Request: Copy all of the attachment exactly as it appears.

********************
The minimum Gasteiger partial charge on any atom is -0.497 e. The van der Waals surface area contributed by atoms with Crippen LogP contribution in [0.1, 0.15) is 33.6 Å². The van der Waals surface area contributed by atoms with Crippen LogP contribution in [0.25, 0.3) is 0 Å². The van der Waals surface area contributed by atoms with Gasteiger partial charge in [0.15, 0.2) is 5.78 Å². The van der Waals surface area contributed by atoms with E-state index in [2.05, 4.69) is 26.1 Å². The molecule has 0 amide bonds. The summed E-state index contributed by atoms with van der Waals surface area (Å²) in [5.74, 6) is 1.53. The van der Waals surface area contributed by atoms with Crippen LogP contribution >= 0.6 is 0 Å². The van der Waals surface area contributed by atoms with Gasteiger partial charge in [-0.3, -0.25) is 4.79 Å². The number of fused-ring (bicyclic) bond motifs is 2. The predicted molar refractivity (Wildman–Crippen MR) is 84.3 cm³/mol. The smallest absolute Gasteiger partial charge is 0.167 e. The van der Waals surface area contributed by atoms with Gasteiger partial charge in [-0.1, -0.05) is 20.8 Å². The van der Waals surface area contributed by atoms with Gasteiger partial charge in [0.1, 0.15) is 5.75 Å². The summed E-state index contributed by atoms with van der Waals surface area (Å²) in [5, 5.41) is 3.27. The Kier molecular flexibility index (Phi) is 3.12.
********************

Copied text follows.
The minimum Gasteiger partial charge on any atom is -0.497 e. The van der Waals surface area contributed by atoms with Crippen LogP contribution in [0.1, 0.15) is 33.6 Å². The van der Waals surface area contributed by atoms with Crippen LogP contribution in [0.25, 0.3) is 0 Å². The van der Waals surface area contributed by atoms with Gasteiger partial charge in [0.15, 0.2) is 5.78 Å². The van der Waals surface area contributed by atoms with E-state index in [2.05, 4.69) is 26.1 Å². The molecule has 0 amide bonds. The summed E-state index contributed by atoms with van der Waals surface area (Å²) in [5.74, 6) is 1.53. The van der Waals surface area contributed by atoms with Crippen LogP contribution >= 0.6 is 0 Å². The van der Waals surface area contributed by atoms with Gasteiger partial charge in [-0.3, -0.25) is 4.79 Å². The number of fused-ring (bicyclic) bond motifs is 2. The predicted molar refractivity (Wildman–Crippen MR) is 84.3 cm³/mol. The smallest absolute Gasteiger partial charge is 0.167 e. The van der Waals surface area contributed by atoms with Gasteiger partial charge in [-0.1, -0.05) is 20.8 Å². The van der Waals surface area contributed by atoms with Gasteiger partial charge in [0.1, 0.15) is 5.75 Å². The summed E-state index contributed by atoms with van der Waals surface area (Å²) in [5, 5.41) is 3.27. The Kier molecular flexibility index (Phi) is 3.12.